The Cartel

thecartel200Written by Don Winslow — The Power of the Dog, Don Winslow’s first depiction of America’s war on drugs, changed perceptions of its author when it was published in 2005. Winslow was already an established writer stateside and a winner of the Edgar Award, but became an international success thanks to The Dog. Epic in scale and ambition, it told the story of 30 years of drug trafficking and law enforcement predominantly through the eyes of two men – DEA agent Art Keller, and the man he would eventually put behind bars, Cartel king Adan Barrera.

Such was the undertaking writing The Power of the Dog that The Cartel, its sequel, is a story Winslow thought he would never write. We reckon it’s going to be one of the top books of summer 2015, but the story begins in 2004. Barrera is in American custody thanks to Keller’s efforts in the first book. The latter is living in seclusion, keeping bees in a monastery, a burnt-out wreck. The only thing which can pull Keller back into play would be Barrera’s escape, and that’s exactly what happens.

In The Power of the Dog, Barrera’s incredible foresight and planning allowed him to pull the cartels together under his leadership of El Federacion. At the beginning of The Cartel he shows the same aptitude when he does the thing the Americans want most but think least likely – he turns snitch. Doing this gives him the chance to make a trade: his information in return for a sentence in a Mexican prison. Barrera’s plan while serving time is for the Americans to sweep up his competition on the outside. Later he will escape from the Mexican jail, fill the power vacuum and have his Sinaloa cartel in charge once again.

The story which follows is based upon, and follows very closely, real life events. Keller forms one third of what becomes known as the Barrera Co-ordinating Committee, and represents the DEA. Alongside him sit a prosecutor Luis Aguilar, and a policeman called Gerardo Vera. The three of them will be responsible for the joint American and Mexican battle with against cartels, though in truth Keller is really only interested in Barrera. Vera’s men will make the arrests, and Aguilar will prosecute them. That’s the plan, at least, but the vast array of forces against them, the interdepartmental squabbles within the US, and the endemic political and law enforcement corruption within Mexico mean the team moves from a counter-insurgency model (make friends where possible, arrest others) to a counter-terrorism one (targeted assassinations).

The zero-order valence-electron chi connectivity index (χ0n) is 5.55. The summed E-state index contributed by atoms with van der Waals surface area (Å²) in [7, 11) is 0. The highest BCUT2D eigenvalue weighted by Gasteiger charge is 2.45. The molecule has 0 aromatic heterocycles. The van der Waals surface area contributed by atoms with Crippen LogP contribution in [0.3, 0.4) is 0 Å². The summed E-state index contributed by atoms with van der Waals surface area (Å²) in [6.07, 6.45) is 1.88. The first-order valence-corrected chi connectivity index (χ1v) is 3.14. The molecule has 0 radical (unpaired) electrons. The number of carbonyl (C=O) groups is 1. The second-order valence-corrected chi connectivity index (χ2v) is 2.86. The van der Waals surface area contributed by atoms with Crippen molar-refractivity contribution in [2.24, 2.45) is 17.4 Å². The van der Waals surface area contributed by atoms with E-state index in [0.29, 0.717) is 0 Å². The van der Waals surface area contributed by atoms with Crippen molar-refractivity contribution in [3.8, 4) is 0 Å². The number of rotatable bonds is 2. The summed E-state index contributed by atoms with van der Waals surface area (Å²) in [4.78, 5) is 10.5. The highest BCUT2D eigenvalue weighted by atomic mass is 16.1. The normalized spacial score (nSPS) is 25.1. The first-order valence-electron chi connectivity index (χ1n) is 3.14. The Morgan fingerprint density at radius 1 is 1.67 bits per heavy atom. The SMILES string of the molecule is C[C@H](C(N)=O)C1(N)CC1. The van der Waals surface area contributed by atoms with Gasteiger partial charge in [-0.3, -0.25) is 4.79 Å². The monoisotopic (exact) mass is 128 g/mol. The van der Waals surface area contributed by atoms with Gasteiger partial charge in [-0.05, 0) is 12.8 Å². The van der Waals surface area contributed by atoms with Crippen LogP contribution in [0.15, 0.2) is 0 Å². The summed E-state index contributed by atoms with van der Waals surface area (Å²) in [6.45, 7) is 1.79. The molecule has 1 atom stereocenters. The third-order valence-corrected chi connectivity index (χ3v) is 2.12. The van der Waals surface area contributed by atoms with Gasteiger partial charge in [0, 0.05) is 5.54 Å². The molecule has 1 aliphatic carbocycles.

The escalating violence, cartel against cartel, but also against politicians, journalists, law enforcement, and most desperately innocent Mexican civilians was the reason behind Winslow’s decision to write The Cartel. Winslow has talked before about the line he treads between making the violence visceral and shocking but not pornographic. You will have your own view on where that line is, but I don’t think he crosses it once in The Cartel. The violence really is shocking – beheadings, immolation, torture – but the worst of it happens off page, and rather than being exploitative, is in fact necessary to tell the story he has chosen properly.

The narrative shifts countries, indeed continents, as people die, as new alliances are formed, and the depth of Winslow’s research and his ability to produce a story out of the chaos are impressive. They are not though the highlights of this book. What engages the most are the individual human stories Winslow weaves into his grand tapestry. There is Magda, who grows from being Barrera’s girlfriend to his equal, becoming a trusted advisor and an independent business woman, who has to deal with being pushed to one side as Barrera enters into a marriage of convenience with a young bride. Then there is Chuy, an excitable young kid who by the end of the book has become the dead-eyed ‘Jesus the Killer’, kicking a football made from the scalps of his victims patched together. Also Pablo, a compromised journalist forced to weigh the safety of his family against the fate of his city, and left with no good choices.

Winslow shies away from sermons and tub-thumping, willing to let the facts talk for themselves. Readers will have to make their own minds up about the war on drugs after reading The Cartel, because The Cartel demands to be read.

If you like James Ellroy, Dennis Lehane or Don DeLillo, you’ll enjoy Don Winslow too. You can read our interview with him here.

William Heinemann
Print/Kindle/iBook
£7.47

CFL Rating: 5 Stars

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